Details for 'Less' by Patrick Grant


by Patrick Grant
A compelling and convincing argument about how we should revisit our attitude towards acquiring 'things' and following fast fashion.
by Patrick Grant
My review:

This is a surprising book by the judge of BBC's 'Great British Sewing Bee'. It's not your usual celebrity memoir but his manifesto on how we can change the way we live our lives.

If you've seen his recent media profile, not as the dapper tv tailor but the owner of radical textile company Community Clothing, you might have an idea of the themes here. It's a brilliant read.

The book starts with a rather heavy history lesson about how we came to make and wear clothes in the first place. Then he slips in some biographical details about his upbringing, his interest in clothing, and his purchase of a struggling tailoring business in Savile Row. 

And by now I was completely hooked because the main thrust of this book is his urging that we should stop buying 'rubbish' and instead look to owning fewer, better quality things - and he's not talking just about fashion, but kitchen equipment, furniture, cars. All the accoutrements of modern life.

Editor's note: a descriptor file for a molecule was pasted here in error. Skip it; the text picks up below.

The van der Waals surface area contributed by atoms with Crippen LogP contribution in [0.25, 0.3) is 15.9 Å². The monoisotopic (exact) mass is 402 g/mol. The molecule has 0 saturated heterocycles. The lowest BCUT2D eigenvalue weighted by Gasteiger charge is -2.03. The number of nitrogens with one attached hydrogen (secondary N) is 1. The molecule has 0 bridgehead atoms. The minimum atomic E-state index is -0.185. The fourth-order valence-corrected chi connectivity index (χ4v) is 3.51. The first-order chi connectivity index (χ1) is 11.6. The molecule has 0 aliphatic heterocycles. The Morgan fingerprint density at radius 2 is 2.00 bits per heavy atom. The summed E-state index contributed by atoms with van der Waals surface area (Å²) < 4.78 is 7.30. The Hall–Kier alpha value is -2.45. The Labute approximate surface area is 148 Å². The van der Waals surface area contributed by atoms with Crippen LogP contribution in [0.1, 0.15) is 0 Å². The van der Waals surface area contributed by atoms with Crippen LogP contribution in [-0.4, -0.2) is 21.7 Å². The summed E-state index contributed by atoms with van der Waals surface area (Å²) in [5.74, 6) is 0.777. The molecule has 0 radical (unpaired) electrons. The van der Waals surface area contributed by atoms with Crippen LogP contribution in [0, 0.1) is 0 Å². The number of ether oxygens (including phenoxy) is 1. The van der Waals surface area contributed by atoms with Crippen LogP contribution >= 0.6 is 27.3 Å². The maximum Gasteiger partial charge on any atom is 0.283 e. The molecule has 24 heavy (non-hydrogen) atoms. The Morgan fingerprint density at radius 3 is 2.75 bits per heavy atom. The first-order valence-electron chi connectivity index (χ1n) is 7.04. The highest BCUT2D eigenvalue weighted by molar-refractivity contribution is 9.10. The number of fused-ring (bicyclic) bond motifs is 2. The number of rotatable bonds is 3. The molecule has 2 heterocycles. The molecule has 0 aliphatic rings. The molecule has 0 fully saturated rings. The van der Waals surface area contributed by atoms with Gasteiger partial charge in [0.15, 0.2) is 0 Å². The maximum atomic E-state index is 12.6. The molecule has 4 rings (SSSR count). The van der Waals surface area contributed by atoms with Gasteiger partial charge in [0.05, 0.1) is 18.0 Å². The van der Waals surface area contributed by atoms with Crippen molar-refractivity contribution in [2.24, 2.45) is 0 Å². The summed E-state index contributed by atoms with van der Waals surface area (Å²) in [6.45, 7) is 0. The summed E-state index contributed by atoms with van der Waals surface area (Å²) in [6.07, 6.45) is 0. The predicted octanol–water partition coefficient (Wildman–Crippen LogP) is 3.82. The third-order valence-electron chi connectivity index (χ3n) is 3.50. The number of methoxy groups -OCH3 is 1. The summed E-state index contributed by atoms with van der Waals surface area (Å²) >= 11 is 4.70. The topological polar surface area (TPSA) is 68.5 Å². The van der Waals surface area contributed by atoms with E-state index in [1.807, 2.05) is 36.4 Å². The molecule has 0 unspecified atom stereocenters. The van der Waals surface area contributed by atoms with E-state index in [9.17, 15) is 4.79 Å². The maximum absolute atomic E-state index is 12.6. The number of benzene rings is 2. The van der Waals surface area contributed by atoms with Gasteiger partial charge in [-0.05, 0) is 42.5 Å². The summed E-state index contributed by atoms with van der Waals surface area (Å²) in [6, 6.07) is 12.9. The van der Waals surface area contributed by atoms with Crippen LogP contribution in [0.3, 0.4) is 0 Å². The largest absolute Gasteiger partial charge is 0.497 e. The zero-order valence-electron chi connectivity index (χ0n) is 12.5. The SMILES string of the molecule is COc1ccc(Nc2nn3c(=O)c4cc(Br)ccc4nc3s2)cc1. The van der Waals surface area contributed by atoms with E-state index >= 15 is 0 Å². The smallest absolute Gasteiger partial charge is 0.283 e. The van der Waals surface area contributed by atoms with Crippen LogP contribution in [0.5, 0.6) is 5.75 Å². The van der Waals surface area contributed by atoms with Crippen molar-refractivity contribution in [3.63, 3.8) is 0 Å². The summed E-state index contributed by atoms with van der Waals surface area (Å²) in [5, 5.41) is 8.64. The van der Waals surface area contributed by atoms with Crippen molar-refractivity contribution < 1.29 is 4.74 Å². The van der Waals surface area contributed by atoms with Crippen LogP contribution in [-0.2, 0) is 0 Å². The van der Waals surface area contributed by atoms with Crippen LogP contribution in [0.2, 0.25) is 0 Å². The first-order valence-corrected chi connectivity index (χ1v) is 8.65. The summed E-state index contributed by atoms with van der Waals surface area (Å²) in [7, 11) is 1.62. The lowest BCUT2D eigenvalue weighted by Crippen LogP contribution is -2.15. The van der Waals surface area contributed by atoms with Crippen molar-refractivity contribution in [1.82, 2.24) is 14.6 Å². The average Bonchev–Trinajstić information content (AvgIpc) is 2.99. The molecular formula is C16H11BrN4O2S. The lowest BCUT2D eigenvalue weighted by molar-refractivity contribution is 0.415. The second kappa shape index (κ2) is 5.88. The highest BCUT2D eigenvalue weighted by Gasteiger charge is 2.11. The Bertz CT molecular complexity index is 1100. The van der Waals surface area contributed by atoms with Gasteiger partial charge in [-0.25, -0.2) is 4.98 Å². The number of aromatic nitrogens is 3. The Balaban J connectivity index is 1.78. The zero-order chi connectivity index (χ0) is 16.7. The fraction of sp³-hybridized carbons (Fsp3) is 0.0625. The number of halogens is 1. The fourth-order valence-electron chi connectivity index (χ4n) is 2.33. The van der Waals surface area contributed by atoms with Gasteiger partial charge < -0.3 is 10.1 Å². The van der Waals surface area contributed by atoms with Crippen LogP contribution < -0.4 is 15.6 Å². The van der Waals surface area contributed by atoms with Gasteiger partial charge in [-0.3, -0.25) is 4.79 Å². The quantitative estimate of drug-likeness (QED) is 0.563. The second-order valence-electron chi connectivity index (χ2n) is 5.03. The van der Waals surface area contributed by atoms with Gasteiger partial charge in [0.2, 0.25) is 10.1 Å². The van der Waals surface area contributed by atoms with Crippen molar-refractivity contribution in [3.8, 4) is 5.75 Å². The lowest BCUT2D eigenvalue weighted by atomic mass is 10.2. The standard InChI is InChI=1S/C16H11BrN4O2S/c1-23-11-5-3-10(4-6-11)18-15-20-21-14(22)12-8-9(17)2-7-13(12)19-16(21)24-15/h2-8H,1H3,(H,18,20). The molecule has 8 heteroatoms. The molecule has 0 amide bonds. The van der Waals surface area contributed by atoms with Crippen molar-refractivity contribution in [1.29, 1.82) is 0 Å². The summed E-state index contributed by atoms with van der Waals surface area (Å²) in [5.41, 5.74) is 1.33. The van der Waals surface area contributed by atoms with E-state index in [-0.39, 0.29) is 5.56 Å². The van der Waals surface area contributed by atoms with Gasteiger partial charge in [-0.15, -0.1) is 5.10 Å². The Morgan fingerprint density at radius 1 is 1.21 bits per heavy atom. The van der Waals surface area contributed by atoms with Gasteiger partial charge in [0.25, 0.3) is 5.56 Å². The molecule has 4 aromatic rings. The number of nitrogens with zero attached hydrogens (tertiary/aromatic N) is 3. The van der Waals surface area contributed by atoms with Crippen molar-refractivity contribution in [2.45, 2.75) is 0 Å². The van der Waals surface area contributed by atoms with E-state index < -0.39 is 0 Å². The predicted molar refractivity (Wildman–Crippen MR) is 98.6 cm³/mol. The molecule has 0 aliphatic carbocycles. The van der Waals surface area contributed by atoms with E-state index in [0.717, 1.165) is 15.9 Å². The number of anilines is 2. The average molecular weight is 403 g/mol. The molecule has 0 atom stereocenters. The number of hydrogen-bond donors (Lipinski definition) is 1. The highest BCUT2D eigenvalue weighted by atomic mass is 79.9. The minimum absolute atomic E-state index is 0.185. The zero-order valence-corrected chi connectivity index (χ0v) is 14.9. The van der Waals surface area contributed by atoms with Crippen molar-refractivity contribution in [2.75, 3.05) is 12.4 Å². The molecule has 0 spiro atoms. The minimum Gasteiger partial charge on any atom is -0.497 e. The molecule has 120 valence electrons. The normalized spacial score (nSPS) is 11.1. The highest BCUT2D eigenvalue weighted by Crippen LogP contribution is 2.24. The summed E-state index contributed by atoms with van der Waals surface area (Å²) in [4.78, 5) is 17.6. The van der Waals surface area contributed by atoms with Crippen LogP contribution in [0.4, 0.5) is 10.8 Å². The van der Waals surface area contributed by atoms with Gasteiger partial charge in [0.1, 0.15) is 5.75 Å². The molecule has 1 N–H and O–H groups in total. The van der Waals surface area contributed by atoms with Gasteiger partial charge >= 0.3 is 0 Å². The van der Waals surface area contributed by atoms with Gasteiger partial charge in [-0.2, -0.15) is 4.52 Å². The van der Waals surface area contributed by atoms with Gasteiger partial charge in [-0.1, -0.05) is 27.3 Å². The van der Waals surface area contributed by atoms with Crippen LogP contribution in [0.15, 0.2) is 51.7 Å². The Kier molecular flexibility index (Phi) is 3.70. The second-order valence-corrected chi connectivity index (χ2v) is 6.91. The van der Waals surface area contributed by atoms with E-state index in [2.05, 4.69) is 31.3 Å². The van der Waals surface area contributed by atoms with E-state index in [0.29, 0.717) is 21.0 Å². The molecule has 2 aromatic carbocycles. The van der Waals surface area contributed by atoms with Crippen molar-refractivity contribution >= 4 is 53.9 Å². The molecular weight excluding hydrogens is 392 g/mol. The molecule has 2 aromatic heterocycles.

We've been sold a lie, he explains, by believing that if we have the next new thing we will be so much happier. Instead, the things and their acquisition, or the drive to have enough money to buy all the things we think we want, is making us dissatisfied.

To live happily we need to understand the difference between what we want and what we need, he says. 'Our consumption is thoughtless and careless. We buy so much, we have so much, and yet we enjoy so little.'

Our happiness is always out of reach and we are in jobs which no longer bring us fulfilment and satisfaction. Work is more than earning money, it is a vital part of our wellbeing, he says.

He presents a compelling argument and there are some shocking statistics throughout the book: there is enough clothing on the planet to provide for the next six generations; two thirds of the clothes we own we never wear; new clothes are now so cheap they're often thrown away rather than washed or worn again; and 30 per cent of all clothes made are never sold. 

There are so many issues pursued in this book, and his solutions are persuasive. As the market is led by the consumer, it really is up to us to bring about change, he says. I think this is a fantastic book. I hope you'll take a look.

Date of my review April 2024
Book publication date: 9th May 2024